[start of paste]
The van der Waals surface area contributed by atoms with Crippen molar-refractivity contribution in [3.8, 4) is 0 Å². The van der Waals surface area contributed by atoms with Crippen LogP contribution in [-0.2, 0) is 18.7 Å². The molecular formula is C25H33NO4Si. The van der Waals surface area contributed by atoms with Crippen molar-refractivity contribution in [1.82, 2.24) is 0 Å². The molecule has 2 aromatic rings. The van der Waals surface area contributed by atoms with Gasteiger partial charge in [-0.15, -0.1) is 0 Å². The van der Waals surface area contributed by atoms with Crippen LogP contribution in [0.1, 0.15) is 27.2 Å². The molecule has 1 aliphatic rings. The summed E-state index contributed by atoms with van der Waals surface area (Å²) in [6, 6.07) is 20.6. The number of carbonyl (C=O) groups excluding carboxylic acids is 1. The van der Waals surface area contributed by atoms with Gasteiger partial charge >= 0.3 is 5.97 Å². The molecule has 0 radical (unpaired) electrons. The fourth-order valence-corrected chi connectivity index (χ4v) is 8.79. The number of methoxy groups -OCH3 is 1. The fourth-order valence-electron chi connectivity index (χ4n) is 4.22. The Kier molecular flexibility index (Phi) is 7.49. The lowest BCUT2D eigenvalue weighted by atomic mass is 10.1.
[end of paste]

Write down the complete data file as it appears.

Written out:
The van der Waals surface area contributed by atoms with Crippen molar-refractivity contribution in [3.8, 4) is 0 Å². The van der Waals surface area contributed by atoms with Crippen LogP contribution in [-0.2, 0) is 18.7 Å². The molecular formula is C25H33NO4Si. The van der Waals surface area contributed by atoms with Crippen molar-refractivity contribution in [1.82, 2.24) is 0 Å². The molecule has 2 aromatic rings. The van der Waals surface area contributed by atoms with Gasteiger partial charge in [-0.15, -0.1) is 0 Å². The van der Waals surface area contributed by atoms with Crippen LogP contribution in [0.1, 0.15) is 27.2 Å². The molecule has 1 aliphatic rings. The summed E-state index contributed by atoms with van der Waals surface area (Å²) in [6, 6.07) is 20.6. The number of carbonyl (C=O) groups excluding carboxylic acids is 1. The van der Waals surface area contributed by atoms with Gasteiger partial charge >= 0.3 is 5.97 Å². The molecule has 0 radical (unpaired) electrons. The fourth-order valence-corrected chi connectivity index (χ4v) is 8.79. The number of methoxy groups -OCH3 is 1. The fourth-order valence-electron chi connectivity index (χ4n) is 4.22. The Kier molecular flexibility index (Phi) is 7.49. The lowest BCUT2D eigenvalue weighted by atomic mass is 10.1.